The term "hydroponics" typically conjures up images of illegal marijuana farms in massive warehouses, but Ikea has a more domesticated offer: a handsome little planter that lets you grow lettuce right on your kitchen countertop.
Hydroponics is a plant-growing method that involves no soil. While it sounds like a construct of modern science and technology, it's actually been around for centuries. Today, however, it's the basis of successful, large-scale agricultural operations. Growing plants involves just the right mix of light, climate, nutrients, and water. Since hydroponics allow farmers to control all of those things much more acutely than conventional growing, some believe that it produces superior plants and requires less water. But anyone who's eaten a sad, limp salad in January might agree that hydroponics' most compelling offer is fresh-picked greens—even in the dead of winter. There are certainly purists who argue greenhouse hydroponics will never mimic sun-ripened produce, but for some people (hey, Alaska!) that will never be a year-round option.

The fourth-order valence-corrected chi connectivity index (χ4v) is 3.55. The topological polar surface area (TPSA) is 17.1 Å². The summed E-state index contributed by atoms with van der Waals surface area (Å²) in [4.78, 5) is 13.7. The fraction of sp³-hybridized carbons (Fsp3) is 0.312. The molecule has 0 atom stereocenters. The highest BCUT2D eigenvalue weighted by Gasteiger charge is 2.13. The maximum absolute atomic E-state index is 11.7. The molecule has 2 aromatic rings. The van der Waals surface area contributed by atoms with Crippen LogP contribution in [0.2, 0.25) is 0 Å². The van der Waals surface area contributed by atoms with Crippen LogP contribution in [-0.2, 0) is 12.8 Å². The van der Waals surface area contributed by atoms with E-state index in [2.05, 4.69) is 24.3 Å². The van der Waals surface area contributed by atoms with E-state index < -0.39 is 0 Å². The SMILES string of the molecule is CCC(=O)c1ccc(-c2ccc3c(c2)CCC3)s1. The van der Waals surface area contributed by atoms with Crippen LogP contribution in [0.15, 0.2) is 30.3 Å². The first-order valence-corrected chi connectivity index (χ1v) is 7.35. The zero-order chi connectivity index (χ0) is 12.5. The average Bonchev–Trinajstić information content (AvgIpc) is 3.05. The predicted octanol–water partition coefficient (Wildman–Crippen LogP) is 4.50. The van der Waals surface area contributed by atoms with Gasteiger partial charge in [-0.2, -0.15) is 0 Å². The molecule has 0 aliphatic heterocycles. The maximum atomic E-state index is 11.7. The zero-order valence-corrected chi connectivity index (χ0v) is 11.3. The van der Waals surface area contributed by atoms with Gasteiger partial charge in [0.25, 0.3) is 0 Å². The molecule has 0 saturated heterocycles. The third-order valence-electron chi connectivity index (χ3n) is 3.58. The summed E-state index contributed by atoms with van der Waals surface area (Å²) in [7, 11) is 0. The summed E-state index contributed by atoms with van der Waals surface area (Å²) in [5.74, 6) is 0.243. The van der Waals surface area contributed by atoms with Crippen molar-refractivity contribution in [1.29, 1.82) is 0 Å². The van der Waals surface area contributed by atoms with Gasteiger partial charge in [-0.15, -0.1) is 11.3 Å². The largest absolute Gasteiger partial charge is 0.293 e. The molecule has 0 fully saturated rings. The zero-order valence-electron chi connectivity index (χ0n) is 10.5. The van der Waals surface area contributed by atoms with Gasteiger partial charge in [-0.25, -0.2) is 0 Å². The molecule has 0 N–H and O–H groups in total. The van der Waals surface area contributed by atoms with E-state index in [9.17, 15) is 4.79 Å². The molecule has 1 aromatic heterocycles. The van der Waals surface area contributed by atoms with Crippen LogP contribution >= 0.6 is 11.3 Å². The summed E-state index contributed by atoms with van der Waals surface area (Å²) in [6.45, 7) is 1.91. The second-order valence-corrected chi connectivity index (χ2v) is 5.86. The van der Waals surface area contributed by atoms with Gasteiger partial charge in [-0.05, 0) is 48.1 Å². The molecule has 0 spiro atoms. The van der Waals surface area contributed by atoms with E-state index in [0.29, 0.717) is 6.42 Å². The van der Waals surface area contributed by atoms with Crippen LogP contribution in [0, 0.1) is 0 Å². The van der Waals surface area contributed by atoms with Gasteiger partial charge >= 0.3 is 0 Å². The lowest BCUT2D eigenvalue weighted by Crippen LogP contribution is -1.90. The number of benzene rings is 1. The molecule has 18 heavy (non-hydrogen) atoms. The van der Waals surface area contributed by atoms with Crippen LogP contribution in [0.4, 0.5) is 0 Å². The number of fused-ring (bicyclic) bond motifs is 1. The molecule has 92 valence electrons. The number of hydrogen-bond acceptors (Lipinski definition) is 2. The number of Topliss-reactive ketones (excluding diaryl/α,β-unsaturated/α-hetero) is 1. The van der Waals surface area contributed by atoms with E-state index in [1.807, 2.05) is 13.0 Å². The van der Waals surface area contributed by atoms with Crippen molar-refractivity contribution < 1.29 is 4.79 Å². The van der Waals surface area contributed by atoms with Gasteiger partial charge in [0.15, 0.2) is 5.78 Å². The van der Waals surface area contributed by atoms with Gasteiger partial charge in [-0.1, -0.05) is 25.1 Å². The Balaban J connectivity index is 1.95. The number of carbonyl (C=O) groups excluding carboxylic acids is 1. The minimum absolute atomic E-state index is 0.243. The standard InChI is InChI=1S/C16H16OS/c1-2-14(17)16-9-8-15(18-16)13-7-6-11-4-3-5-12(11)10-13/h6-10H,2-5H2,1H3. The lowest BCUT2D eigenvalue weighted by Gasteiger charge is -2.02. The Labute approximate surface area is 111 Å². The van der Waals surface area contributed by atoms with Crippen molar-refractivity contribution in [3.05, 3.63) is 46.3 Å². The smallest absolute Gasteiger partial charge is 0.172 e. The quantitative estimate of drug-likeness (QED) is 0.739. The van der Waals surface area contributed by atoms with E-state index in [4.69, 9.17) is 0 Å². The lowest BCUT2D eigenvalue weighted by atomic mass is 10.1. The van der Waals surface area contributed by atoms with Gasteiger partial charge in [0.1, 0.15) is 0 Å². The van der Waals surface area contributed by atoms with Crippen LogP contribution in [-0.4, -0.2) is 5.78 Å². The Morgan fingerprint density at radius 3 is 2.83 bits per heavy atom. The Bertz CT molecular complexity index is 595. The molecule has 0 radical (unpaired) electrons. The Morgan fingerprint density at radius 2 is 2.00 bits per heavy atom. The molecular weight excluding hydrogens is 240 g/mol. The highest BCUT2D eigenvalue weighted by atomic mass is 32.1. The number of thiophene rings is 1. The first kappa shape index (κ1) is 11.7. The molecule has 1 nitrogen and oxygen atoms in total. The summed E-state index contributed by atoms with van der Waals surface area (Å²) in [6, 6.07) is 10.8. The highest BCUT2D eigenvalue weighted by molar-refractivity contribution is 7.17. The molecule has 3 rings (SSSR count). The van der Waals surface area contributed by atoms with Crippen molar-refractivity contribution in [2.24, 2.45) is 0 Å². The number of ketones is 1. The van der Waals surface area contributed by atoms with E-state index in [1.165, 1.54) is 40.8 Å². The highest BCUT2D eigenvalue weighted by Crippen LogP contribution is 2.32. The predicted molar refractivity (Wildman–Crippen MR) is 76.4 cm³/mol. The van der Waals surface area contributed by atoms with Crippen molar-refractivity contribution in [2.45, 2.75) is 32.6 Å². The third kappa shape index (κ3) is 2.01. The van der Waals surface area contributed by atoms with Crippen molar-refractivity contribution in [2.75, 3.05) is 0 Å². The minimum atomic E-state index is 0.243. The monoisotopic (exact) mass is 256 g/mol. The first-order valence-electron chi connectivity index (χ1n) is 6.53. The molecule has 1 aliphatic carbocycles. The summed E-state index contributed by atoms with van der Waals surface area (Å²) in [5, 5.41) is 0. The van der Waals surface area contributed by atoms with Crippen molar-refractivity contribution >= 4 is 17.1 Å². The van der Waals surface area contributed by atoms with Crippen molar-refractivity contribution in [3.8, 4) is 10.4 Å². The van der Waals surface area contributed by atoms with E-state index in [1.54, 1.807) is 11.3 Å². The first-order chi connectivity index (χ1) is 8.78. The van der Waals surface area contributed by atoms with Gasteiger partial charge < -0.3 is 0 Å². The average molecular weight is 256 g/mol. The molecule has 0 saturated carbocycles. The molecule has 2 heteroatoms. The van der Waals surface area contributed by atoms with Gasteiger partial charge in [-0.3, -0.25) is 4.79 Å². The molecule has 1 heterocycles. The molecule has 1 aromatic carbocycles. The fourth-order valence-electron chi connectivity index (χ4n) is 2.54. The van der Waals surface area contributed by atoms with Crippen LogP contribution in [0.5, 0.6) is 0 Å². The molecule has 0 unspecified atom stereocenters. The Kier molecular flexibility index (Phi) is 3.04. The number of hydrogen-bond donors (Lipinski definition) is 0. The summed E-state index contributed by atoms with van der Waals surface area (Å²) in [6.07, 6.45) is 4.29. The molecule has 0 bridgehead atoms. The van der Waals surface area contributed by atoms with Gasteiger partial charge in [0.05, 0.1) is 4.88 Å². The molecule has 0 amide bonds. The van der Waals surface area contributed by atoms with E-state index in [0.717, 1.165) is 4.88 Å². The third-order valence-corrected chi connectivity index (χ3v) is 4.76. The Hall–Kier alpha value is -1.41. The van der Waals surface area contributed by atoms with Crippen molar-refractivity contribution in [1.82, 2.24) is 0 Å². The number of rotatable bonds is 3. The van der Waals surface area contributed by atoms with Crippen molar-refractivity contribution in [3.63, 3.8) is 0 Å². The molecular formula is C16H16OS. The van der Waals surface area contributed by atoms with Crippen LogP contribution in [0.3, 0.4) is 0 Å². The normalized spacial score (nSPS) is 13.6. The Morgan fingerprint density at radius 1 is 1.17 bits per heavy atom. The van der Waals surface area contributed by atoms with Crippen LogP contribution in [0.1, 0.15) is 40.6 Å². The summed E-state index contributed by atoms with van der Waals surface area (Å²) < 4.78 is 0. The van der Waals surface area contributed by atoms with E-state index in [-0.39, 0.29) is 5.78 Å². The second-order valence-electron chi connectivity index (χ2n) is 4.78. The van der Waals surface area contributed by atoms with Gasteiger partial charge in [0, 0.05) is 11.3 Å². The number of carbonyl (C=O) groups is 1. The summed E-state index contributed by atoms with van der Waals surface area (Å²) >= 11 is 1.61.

Now, hydroponics are catching on as a way for city dwellers to reap the bounty of home-grown food, even if they don't have access to their own gardens. Startups have taken to Kickstarter to promote countertop systems, but for the most part they remained niche. With its gardening kit, Ikea is making hydroponics just as accessible as Billy bookcases.
The foolproof kit—which actually has quite a few components—includes everything you need to start a countertop garden. You start by sprouting seeds in special sponge-like cakes that are set into a tray over water, which gives just the right level of hydration to the seedlings. After they sprout, you transfer the baby plants to a tray filled with absorbent pumice and place them under a house-shaped grow light, wait, and watch them mature. Once the greens have become large enough, they're ready to eat.
With the Indoor Gardening Kit, Ikea also taps into the burgeoning lifestyle trend of families growing their own food and makes a statement against the large carbon footprint of supermarket produce. Even if the product of your labor is barely enough to make a side salad, seeing the process and understanding how we get our food offers more insight into what we put into our bodies. Who knows: Ikea-fied insect cultivation might be next.
Find the Indoor Gardening Kit at Ikea stores in March.